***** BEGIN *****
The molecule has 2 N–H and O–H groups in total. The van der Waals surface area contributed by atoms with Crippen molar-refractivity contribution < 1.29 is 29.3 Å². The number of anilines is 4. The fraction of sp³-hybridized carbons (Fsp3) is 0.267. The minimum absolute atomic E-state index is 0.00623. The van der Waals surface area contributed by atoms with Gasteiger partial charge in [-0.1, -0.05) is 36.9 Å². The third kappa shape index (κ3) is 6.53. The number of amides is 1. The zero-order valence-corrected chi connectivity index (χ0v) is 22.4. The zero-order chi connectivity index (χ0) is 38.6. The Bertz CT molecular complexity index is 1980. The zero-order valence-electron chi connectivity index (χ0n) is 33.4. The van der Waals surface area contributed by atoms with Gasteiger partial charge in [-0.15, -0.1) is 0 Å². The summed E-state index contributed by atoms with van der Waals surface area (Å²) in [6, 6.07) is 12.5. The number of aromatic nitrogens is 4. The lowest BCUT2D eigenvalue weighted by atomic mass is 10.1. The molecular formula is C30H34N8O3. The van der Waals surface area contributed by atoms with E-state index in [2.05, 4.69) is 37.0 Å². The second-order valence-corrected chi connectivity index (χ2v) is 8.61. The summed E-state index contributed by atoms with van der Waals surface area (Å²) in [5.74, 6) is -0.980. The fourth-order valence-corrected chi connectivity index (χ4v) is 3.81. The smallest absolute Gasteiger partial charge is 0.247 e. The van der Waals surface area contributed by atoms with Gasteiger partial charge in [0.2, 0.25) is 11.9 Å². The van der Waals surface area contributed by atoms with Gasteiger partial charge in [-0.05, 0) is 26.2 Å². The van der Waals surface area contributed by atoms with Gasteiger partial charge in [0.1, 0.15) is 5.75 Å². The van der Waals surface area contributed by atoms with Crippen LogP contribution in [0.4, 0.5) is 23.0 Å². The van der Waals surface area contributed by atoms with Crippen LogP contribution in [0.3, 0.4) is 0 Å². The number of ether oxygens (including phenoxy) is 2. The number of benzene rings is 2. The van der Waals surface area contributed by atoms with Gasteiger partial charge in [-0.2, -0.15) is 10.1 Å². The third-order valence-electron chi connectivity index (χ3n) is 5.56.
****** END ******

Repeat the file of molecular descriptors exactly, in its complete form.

The molecule has 2 N–H and O–H groups in total. The van der Waals surface area contributed by atoms with Crippen molar-refractivity contribution < 1.29 is 29.3 Å². The number of anilines is 4. The fraction of sp³-hybridized carbons (Fsp3) is 0.267. The minimum absolute atomic E-state index is 0.00623. The van der Waals surface area contributed by atoms with Gasteiger partial charge in [-0.1, -0.05) is 36.9 Å². The third kappa shape index (κ3) is 6.53. The number of amides is 1. The zero-order valence-corrected chi connectivity index (χ0v) is 22.4. The zero-order chi connectivity index (χ0) is 38.6. The Bertz CT molecular complexity index is 1980. The zero-order valence-electron chi connectivity index (χ0n) is 33.4. The van der Waals surface area contributed by atoms with Gasteiger partial charge in [-0.15, -0.1) is 0 Å². The summed E-state index contributed by atoms with van der Waals surface area (Å²) in [6, 6.07) is 12.5. The number of aromatic nitrogens is 4. The lowest BCUT2D eigenvalue weighted by atomic mass is 10.1. The molecular formula is C30H34N8O3. The van der Waals surface area contributed by atoms with E-state index in [2.05, 4.69) is 37.0 Å². The second-order valence-corrected chi connectivity index (χ2v) is 8.61. The summed E-state index contributed by atoms with van der Waals surface area (Å²) in [5.74, 6) is -0.980. The fourth-order valence-corrected chi connectivity index (χ4v) is 3.81. The smallest absolute Gasteiger partial charge is 0.247 e. The van der Waals surface area contributed by atoms with Gasteiger partial charge in [0.2, 0.25) is 11.9 Å². The van der Waals surface area contributed by atoms with Gasteiger partial charge in [-0.05, 0) is 26.2 Å². The van der Waals surface area contributed by atoms with Gasteiger partial charge in [0.1, 0.15) is 5.75 Å². The van der Waals surface area contributed by atoms with Crippen LogP contribution in [0.4, 0.5) is 23.0 Å². The van der Waals surface area contributed by atoms with Crippen LogP contribution in [0.3, 0.4) is 0 Å². The number of ether oxygens (including phenoxy) is 2. The number of benzene rings is 2. The van der Waals surface area contributed by atoms with Gasteiger partial charge in [-0.2, -0.15) is 10.1 Å². The third-order valence-electron chi connectivity index (χ3n) is 5.56.